Kids are smart.  This was illustrated for me once again on a recent long drive with my family.  Somehow we got on the topic of people who offer too much praise, and others who don’t offer enough.  According to my 10 and 14 year-old kids there’s a “just right” mix of praise and criticism  It turns out, my kids’ perceptions align with science.  It also aligns with my experience with clients and in my workshops.

First Place Medal--Importance of PraisePraise

Anecdotally, most of us like to work with and for people who recognize our good work and offer positive reinforcement to acknowledge it.  But, science bears this out as well. In a 2004 study, Gallup found the link between praise and performance.
Our latest analysis, which includes more than 10,000 business units and more than 30 industries, has found that individuals who receive regular recognition and praise:

  • increase their individual productivity
  • increase engagement among their colleagues
  • are more likely to stay with their organization
  • receive higher loyalty and satisfaction scores from customers
  • have better safety records and fewer accidents on the job . . .

But is too much praise a bad thing?

The Importance of Criticism

During our conversation, my son said, “If someone only ever tells you how great you do, or how awesome you are it starts to not mean much.  It feels like they aren’t really paying attention.”  (I’ll show him this post the next time he needs to clean his room or spend more time on his math homework.)

It’s true. We’ve all worked for someone who is so positive, so upbeat and complimentary, that we feel the praise is insincere.  Those words of encouragement lose their power and can often lead to resentment.  We need criticism every once in awhile, if for no other reason than to be ensured that the praise we receive is genuine.

In their article for the Harvard Business Review, “The Ideal Praise-to-Criticism Ratio”, Jack Zenger and Joseph Folkman explore the most effective combination of praise and criticism for better performance.

According to the article, and the research its based on,  “The average ratio for the highest-performing teams was 5.6 (that is, nearly six positive comments for every negative one). The medium-performance teams averaged 1.9 (almost twice as many positive comments than negative ones.) But the average for the low-performing teams, at 0.36 to 1, was almost three negative comments for every positive one.”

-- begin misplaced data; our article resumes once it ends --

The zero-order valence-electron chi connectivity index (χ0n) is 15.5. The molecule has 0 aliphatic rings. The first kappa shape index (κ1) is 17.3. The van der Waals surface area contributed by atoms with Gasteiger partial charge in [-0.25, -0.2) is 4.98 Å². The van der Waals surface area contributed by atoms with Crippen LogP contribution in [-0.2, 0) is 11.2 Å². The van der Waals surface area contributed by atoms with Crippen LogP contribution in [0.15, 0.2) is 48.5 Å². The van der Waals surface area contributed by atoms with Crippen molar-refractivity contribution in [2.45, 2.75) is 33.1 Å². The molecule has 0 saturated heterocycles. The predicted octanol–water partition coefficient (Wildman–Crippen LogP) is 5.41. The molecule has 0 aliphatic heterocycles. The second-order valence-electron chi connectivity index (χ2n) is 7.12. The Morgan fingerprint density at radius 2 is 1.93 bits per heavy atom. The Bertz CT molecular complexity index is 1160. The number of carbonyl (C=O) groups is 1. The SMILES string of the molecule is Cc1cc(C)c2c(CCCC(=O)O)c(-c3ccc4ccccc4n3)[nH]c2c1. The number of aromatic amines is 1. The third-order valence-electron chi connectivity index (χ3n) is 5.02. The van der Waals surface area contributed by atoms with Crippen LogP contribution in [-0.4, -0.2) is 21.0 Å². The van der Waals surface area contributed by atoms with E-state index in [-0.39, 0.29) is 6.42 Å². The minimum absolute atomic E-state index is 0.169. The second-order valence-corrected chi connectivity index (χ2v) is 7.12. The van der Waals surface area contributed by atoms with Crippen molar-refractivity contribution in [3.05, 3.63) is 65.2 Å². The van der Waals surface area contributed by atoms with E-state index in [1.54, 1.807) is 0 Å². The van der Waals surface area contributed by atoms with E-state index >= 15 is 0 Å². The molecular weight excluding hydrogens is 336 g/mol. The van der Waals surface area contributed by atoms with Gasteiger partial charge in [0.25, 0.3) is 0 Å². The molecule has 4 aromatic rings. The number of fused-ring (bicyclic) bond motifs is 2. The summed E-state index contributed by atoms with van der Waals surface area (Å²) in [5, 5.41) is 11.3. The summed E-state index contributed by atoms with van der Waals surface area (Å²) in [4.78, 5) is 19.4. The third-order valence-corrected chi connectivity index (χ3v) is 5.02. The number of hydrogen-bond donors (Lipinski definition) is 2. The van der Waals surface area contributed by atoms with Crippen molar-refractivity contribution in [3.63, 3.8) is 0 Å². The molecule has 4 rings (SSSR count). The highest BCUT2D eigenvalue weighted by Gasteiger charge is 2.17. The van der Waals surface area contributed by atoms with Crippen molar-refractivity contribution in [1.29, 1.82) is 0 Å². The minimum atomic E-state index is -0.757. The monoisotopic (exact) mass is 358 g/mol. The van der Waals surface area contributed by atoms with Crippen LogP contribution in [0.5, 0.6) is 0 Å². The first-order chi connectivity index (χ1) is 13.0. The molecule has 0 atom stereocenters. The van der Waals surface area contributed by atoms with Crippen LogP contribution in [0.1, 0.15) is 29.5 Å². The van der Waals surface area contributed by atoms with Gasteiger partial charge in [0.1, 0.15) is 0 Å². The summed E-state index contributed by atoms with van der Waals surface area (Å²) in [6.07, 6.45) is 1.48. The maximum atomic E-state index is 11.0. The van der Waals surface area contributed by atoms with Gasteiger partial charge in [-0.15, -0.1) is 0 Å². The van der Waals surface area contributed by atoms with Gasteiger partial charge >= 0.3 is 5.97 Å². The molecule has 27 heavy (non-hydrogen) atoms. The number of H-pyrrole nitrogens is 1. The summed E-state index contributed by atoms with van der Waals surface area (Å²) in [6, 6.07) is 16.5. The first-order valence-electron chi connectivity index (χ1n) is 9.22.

Their conclusion:  A little criticism goes a long way.  That lines up with my experience as well.  People want to feel good about themselves, their abilities and their work.  They want supervisors and leaders who acknowledge, in a sincere way, when they do a good job.  They also know they aren’t perfect.  And even though critical feedback can sting, high performers want and need it to improve.

The Takeaway

As a leader or manager, pay attention to your praise to criticism ratio.  If you’ve received feedback, formally or informally that you are too critical, think about the number and intensity of positive versus negative comments you make to your colleagues and to those you supervise.

Some things you may want to try:

  • Find opportunities to offer sincere compliments
  • Acknowledge effort, not just accomplishment
  • Be specific.  Don’t just say, “Great job.”  Follow it up with a particular action or idea that deserves praise.
  • Be sparing but purposeful with critical comments
  • Reduce or eliminate the amount of sarcasm you use with direct reports

Jerritt Johnston is the Owner of True North Consultants, which promotes organizational, individual and team growth through challenging, fun and relevant activities and processes.  True North is an Authorized Partner for Everything DiSC®and The Five Behaviors of a Cohesive Team™.